Your reader Mr. Russ Andrews took exception to my letter to the editor (“Disaster not a bargaining chip,” Aspen Daily News, Jan. 19) admonishing our Congressman Scott Tipton for voting against the Superstorm Sandy Disaster Relief bill. Mr. Andrews, in his letter (“Hidden pork and U.S. debt,” Aspen Daily News, Jan. 26), incorrectly stated that less than half of the aid bill was slated to relieve victims of Superstorm Sandy and Mr. Andrews went on to list items in the bill that did not relate to Sandy. Unfortunately Mr. Andrews did not receive accurate information regarding the bill. One of his objectionable items was the $150 million for Alaskan fisheries, and after there was justifiable public outcry, this project was actually stripped from this bill and was not in the House bill Congressman Tipton voted on. The other projects Mr. Andrews listed as “non-relief” spending actually were very much for areas which were subject to a direct hit from Sandy. Mr. Andrews may not remember, but Washington D.C. suffered a direct hit from Hurricane Sandy. What was supposed to be a 24 minute storm actually turned into a 24 hour storm, which thereby dealt a great deal of damage to our nation’s capitol. I have corrected Mr. Andrew’s list by adding the truthful description of each item in parenthesizes:
• $2 million for a new roof for the Smithsonian Museum (“for expenses related to the consequences of Hurricane Sandy”).
• $4 million for the Kennedy Space Center ($15 million “for repair at National Aeronautics and Space Administration facilities damaged by Hurricane Sandy”).
• $8 million for a new car fleet for the Justice Department ($21.25 million for the Department of Justice split between the FBI the DEA the ATF all for “necessary expenses related to the consequences of Hurricane Sandy”).
• $150 million for Alaskan fisheries (which was stripped from the bill and not in the House bill Congressman Tipton voted on).
• $270 million in new Amtrak spending beyond the $30 million already approved to cover Amtrak’s insurance deductible related to Sandy. It provides $32 million for repairs and $86 million for “recovery and resiliency in the affected areas” and “for necessary repairs related to the consequences of Hurricane Sandy,” for a total of $112 million. It is important to note that “none of the funds may be used to subsidize operating losses.”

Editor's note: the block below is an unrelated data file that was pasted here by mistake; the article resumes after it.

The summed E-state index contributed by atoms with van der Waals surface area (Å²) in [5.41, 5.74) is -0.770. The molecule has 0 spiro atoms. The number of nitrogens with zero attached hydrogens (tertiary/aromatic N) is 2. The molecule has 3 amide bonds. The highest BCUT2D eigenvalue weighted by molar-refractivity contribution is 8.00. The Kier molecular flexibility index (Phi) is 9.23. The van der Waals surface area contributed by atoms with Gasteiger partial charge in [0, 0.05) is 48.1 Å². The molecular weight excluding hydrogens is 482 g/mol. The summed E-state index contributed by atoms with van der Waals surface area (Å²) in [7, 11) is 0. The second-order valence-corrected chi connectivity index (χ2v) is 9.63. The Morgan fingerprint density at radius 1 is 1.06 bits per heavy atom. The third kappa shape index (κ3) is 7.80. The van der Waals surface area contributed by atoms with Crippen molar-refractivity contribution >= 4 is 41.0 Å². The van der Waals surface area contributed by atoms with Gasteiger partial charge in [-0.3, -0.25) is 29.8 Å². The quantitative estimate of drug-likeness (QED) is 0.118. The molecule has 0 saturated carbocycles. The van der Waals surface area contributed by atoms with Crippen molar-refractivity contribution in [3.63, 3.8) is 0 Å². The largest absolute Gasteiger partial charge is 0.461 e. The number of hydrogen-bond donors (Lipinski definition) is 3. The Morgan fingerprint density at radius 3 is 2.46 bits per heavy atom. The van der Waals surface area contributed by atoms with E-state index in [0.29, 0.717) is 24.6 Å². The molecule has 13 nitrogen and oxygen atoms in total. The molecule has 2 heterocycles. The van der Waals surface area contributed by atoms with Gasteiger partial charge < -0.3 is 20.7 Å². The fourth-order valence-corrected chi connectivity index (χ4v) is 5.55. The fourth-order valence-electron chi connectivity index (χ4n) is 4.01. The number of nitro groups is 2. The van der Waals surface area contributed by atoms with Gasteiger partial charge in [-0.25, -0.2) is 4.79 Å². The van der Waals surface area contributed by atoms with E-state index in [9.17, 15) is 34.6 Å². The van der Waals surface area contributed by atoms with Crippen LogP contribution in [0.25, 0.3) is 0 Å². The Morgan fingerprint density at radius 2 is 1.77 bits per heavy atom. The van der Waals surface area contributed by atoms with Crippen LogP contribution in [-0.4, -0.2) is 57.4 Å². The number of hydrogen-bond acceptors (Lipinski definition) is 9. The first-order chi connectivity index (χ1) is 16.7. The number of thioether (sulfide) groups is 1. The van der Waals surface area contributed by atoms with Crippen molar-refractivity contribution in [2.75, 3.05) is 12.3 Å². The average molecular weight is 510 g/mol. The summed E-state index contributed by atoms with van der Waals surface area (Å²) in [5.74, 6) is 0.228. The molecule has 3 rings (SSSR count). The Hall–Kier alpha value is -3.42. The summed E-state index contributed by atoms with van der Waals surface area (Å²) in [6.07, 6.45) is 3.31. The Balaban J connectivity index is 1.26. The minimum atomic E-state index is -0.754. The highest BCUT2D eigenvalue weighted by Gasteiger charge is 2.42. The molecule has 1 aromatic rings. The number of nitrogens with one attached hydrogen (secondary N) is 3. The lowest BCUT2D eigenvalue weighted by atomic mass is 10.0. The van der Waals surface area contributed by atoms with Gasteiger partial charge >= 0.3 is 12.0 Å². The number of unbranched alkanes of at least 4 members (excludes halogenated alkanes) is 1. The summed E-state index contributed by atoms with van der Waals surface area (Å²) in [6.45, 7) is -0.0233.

• $348 million for the National Park Service, which goes to the Historic Preservation Fund for repair of damaged historic buildings and historic materials and “necessary expenses related to the consequences of Hurricane Sandy.”
• $600 million for the Environmental Protection Agency to mitigate global warming (which is not occurring) — providing $725,000 for environment programs and management, $2 million for a hazardous substance Superfund and $5 million for the leaking underground storage tank fund, all “for necessary expenses related to the consequences of Hurricane Sandy,” and $600 million to state and tribal assistance grants for “wastewater and drinking water treatment works and facilities impacted by Hurricane Sandy.”
• $17 billion for “community development funds” (can you say ACORN?). This one item represents 28.3 percent of the bill and is akin to giving the National Rifle Association $17 billion with which to lobby lawmakers on behalf of its members. ACORN is a defunct organization. $16 billion in HUD community development block grants “for necessary expenses related to disaster relief, long-term recovery, restoration of infrastructure and housing, and economic revitalization in the most impacted and distressed areas resulting from a major disaster.”
Mr. Andrews incorrectly chooses to conflate budget negotiations with the federal government’s ability to respond to a massive natural disaster that struck our country. Sandy was the second-costliest storm to hit our country, second only to Katrina. It was the largest Atlantic hurricane on record, spanning 1100 miles. When such a disaster strikes, this is a time when we are not 50 individual states, we are one country.
Additionally, Mr. Andrews could not be more mistaken when he accuses me of lacking compassion and foresight for future generations. We are so fortunate to live in this truly exceptional nation, one that cares for the health and well being of all of its citizens. Helping others in their time of need is the most important lesson we can teach our children and grandchildren. Helping the east coast injured and homeless families is the morally correct thing to do, the American thing to do, and is indeed an investment in our country’s future.
Chair, Pitkin County Democrats